DH Studying Actual Humans?

As I continue to finalize my project, I’ve been growing aware of the gap between what DH does within and out of the walls of academia. From the current scholarship we’ve read in class, it seems that the field primarily concerns itself with the humanities subjects emphasized in English, History, and other humanities departments. Though DH as a field is relatively new, even when considering its roots in humanistic computing, it still seems a bit behind when applying methodologies and approaches to studying actual human behavior. Granted, digital tools and DH methods have done an excellent job pioneering their presence in better assessing historical documents, literature, and other platforms of research; nevertheless, the studies conducted seem a bit limited to those that stop at the university’s borders, applying little to the actual human interaction and communication that occurs in the personal, social, and professional world.

To theorize reasons for this dearth of inquiry, we might say that DH is still in its experimental phase, as if its still unsure of itself, its methods, and its influence. Scholars, then, seem to purse very specific research that applies to a small population of individuals to test out the effectiveness and relevancy of their approaches. For example, rather than using DH methodology and tools to better understand general literacy outside of the classroom, researchers use their time and resources to better analyze literary texts and their place in historical culture. This begs the question, then, of when the DH field will feel ready to pursue larger and more globally relevant studies. Additionally, what kinds of projects will initiate this shift from academia to non-academic fields and concerns? As methodologies continue to grow and re-shape themselves, the tools and goals of DH, I believe, will prove largely beneficial to the larger, non-academic community.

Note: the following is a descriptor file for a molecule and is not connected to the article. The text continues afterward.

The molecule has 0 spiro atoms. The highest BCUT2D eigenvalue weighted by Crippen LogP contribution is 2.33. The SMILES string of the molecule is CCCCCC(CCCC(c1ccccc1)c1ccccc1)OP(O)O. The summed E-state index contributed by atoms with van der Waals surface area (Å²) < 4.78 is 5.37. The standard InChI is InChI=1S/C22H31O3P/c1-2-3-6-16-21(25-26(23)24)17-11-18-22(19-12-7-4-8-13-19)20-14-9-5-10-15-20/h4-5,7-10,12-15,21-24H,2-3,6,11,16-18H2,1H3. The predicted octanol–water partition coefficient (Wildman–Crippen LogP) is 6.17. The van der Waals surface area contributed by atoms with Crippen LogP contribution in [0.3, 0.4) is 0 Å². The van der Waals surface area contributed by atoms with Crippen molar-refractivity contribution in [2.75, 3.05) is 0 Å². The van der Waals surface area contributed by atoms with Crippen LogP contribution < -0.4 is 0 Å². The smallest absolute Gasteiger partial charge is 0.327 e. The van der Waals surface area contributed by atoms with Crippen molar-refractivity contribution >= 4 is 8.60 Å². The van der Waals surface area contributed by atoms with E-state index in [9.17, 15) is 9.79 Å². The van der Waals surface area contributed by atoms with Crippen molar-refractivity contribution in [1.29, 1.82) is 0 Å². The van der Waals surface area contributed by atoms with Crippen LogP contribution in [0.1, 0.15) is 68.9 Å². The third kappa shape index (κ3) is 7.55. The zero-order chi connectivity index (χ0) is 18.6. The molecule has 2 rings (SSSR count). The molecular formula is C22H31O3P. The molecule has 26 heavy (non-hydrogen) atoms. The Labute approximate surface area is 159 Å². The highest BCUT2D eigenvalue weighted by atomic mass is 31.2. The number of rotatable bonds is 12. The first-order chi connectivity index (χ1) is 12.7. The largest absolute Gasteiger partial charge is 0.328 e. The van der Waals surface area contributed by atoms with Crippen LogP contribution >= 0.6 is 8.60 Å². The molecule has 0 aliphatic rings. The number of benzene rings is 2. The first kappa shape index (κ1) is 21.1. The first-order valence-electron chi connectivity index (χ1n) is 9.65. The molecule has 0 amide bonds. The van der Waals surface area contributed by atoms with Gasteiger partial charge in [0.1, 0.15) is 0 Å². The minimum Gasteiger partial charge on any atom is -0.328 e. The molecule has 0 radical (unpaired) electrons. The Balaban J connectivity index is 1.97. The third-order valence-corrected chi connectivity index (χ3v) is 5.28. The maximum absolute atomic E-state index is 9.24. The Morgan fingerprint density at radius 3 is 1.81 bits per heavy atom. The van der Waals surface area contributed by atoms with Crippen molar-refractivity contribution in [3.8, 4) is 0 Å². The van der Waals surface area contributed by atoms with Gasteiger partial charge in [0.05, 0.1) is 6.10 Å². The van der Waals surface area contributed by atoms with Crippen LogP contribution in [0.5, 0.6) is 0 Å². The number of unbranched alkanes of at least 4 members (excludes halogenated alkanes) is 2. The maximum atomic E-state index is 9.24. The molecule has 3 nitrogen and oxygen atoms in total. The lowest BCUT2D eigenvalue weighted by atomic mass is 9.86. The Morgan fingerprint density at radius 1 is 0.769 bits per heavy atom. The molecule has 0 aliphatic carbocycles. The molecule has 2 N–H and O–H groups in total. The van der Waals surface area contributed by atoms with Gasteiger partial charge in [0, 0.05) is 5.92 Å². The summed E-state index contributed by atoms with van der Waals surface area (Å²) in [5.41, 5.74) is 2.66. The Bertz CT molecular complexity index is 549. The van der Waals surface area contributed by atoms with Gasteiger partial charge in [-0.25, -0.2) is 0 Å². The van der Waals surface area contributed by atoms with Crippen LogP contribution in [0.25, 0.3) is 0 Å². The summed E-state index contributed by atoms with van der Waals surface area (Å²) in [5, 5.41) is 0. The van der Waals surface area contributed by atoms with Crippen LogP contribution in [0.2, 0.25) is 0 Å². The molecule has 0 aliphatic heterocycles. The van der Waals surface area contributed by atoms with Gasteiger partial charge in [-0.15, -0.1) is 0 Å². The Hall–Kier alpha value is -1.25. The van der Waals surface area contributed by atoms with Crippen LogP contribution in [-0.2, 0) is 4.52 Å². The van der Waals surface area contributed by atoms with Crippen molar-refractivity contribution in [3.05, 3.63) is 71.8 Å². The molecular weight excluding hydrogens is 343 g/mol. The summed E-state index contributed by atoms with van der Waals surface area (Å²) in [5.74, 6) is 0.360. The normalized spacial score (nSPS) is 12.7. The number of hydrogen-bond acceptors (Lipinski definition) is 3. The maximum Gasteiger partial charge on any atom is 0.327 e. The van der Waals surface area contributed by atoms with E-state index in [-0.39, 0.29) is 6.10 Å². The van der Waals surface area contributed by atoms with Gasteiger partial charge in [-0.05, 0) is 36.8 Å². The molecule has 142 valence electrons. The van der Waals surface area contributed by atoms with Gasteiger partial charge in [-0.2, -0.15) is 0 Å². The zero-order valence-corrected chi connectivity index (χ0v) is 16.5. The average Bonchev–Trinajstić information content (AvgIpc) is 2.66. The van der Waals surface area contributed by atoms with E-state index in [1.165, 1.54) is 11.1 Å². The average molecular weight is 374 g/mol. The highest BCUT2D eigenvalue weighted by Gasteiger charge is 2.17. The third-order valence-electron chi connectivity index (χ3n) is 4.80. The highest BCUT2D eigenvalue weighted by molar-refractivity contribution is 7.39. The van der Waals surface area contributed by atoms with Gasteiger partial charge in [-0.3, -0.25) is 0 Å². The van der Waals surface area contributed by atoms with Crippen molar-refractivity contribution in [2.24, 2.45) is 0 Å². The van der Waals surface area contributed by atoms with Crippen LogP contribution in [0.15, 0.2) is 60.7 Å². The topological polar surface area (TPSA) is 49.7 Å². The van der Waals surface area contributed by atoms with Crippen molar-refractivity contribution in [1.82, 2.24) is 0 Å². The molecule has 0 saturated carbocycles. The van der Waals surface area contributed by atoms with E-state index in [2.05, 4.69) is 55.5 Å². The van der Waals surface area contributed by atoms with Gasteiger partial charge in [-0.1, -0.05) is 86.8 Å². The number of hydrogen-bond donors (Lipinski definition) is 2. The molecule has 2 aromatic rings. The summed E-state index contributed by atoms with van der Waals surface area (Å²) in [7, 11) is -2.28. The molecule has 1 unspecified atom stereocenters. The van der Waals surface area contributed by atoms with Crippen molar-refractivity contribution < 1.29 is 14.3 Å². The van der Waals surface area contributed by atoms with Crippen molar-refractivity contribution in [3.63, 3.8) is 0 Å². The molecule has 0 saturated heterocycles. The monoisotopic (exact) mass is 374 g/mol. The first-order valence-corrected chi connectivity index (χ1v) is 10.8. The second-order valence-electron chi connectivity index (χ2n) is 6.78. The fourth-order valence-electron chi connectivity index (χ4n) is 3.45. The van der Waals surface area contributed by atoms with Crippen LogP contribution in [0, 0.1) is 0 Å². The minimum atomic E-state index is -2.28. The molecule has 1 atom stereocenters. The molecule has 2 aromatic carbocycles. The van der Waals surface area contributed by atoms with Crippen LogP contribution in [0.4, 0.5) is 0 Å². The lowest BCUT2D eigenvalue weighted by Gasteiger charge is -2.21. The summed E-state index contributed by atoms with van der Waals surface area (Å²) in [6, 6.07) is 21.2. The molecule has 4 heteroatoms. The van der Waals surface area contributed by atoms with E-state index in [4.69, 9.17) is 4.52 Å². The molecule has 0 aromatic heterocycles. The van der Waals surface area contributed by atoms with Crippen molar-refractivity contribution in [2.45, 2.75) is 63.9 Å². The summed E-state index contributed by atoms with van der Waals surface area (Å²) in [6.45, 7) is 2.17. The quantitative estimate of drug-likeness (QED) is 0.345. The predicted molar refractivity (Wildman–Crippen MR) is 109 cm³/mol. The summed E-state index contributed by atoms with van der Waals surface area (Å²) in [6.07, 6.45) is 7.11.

Add yours →

  1. Lacy,

    I think that you raise some interesting and important questions about the efficacy of DH methodologies and tools here. The manner in which DH methodologies and tools are used to explore “non-academic” matters or concerns or made available in meaningful ways to “non-academic” audiences are certainly questions a number of theorists have raised regarding “end-users” and “lenticular logic,” but you’re right to inquire into how these ideals might actually be enacted in work in the digital humanities. I think both of our projects seem to linger on these sorts of questions in varying degrees, but I might say that the general framework of the digital humanities seems to be designed with the intention of dissolving distinctions between “academic” and “non-academic” discursive and infrastructural contexts. How might we do this, though? Where does this work even begin? Distinctions between “making” and “creating” are well and good, but what can we really do to bolster participation and collaboration in and around our DH methodologies and tools? How do we go about casting a wider net in terms of the “end-users” that we address and the “end-users” that we invoke, as Lisa Ede would have it? Thanks so much for sharing.